Also, if I get suggestions/crits before I'm at least 3/4 of the way through the first draft, I get caught in the continuous revision cycle and never finish the draft. I can't just let comments and suggestions sit while I continue writing on. I have to incorporate the ones I like even if it means never going farther than the first chapter.

Anita Mae Draper said...

Morning Sarah, I see where you're coming from because I did that with my first 4 stories. Basically, you need to root yourself first and get your story down in your own words before you want to start entertaining other ideas. That's a valid reason. I know when I enter the contests, the judges will throw all kinds of ideas at me and some of them would change the intent of the story if I followed through with them.

You're wise to know your limitations and work within those boundaries. Good for you.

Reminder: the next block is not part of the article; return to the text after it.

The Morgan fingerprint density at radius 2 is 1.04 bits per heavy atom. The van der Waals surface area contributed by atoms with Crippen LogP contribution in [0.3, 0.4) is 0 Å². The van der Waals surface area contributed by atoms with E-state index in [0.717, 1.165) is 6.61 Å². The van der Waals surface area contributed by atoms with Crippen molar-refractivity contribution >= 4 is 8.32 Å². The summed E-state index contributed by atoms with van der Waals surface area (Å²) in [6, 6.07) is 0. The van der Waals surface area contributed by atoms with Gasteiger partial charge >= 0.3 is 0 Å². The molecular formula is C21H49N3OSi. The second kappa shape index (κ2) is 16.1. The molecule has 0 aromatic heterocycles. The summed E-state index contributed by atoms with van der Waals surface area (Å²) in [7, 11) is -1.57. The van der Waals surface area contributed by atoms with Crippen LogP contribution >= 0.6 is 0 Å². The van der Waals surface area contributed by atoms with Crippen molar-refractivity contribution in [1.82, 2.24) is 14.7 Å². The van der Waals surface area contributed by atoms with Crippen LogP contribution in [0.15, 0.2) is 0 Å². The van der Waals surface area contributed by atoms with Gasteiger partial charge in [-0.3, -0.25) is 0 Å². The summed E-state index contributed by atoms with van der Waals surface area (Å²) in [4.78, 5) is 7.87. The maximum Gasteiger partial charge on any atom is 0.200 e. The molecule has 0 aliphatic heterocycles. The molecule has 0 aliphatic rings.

Thanks for sharing.

Jana Richards said...

Hi Anita,
I actually really like brainstorming. I love throwing out ideas and getting feedback and energy from the group. I also find critique situations invaluable. Others can often spot weak spots in your writing that you can't see yourself, and can offer new ideas that strengthen the story.

That said, you and Sarah are absolutely right in that you have to have a vision for your story. There's a danger that if you follow everyone's ideas you end up revising the thing to death. I've been in the situation where I've changed a manuscript drastically based on feedback I received, and basically lost my vision for the story. The thing is still sitting on my hard drive in about 3 different versions.


Suse said...

Hi Anita,